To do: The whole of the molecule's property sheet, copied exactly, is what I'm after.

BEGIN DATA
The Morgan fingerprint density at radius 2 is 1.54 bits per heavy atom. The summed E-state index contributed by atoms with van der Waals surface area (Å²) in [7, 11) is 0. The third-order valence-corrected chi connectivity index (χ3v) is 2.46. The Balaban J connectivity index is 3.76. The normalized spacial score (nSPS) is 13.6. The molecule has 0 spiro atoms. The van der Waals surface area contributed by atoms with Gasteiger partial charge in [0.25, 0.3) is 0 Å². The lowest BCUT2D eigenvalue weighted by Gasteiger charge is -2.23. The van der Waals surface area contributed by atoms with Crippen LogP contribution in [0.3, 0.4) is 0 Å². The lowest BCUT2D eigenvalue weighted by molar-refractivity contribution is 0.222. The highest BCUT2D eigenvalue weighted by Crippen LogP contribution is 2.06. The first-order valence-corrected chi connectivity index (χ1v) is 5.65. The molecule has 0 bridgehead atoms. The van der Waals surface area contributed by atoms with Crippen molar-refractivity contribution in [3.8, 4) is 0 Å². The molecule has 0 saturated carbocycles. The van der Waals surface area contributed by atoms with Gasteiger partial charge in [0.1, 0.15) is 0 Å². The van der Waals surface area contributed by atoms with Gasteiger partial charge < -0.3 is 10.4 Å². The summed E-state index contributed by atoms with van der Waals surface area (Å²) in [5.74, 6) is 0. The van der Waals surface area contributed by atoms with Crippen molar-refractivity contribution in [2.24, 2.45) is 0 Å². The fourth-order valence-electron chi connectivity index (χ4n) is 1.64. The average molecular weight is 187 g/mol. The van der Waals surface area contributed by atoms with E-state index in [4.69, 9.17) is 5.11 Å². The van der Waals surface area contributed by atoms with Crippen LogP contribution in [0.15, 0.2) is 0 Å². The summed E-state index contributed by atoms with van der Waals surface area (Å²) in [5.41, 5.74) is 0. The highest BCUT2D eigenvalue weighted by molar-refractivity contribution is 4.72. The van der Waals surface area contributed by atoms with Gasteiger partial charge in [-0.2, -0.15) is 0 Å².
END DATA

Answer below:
The Morgan fingerprint density at radius 2 is 1.54 bits per heavy atom. The summed E-state index contributed by atoms with van der Waals surface area (Å²) in [7, 11) is 0. The third-order valence-corrected chi connectivity index (χ3v) is 2.46. The Balaban J connectivity index is 3.76. The normalized spacial score (nSPS) is 13.6. The molecule has 0 spiro atoms. The van der Waals surface area contributed by atoms with Gasteiger partial charge in [0.25, 0.3) is 0 Å². The lowest BCUT2D eigenvalue weighted by Gasteiger charge is -2.23. The van der Waals surface area contributed by atoms with Crippen LogP contribution in [0.3, 0.4) is 0 Å². The lowest BCUT2D eigenvalue weighted by molar-refractivity contribution is 0.222. The highest BCUT2D eigenvalue weighted by Crippen LogP contribution is 2.06. The first-order valence-corrected chi connectivity index (χ1v) is 5.65. The molecule has 0 bridgehead atoms. The van der Waals surface area contributed by atoms with Crippen molar-refractivity contribution in [3.8, 4) is 0 Å². The molecule has 0 saturated carbocycles. The van der Waals surface area contributed by atoms with Gasteiger partial charge in [0.1, 0.15) is 0 Å². The van der Waals surface area contributed by atoms with Gasteiger partial charge < -0.3 is 10.4 Å². The summed E-state index contributed by atoms with van der Waals surface area (Å²) in [5.74, 6) is 0. The van der Waals surface area contributed by atoms with Crippen molar-refractivity contribution in [2.24, 2.45) is 0 Å². The fourth-order valence-electron chi connectivity index (χ4n) is 1.64. The average molecular weight is 187 g/mol. The van der Waals surface area contributed by atoms with E-state index in [4.69, 9.17) is 5.11 Å². The van der Waals surface area contributed by atoms with Crippen LogP contribution in [0.15, 0.2) is 0 Å². The summed E-state index contributed by atoms with van der Waals surface area (Å²) in [5.41, 5.74) is 0. The highest BCUT2D eigenvalue weighted by molar-refractivity contribution is 4.72. The van der Waals surface area contributed by atoms with Gasteiger partial charge in [-0.2, -0.15) is 0 Å².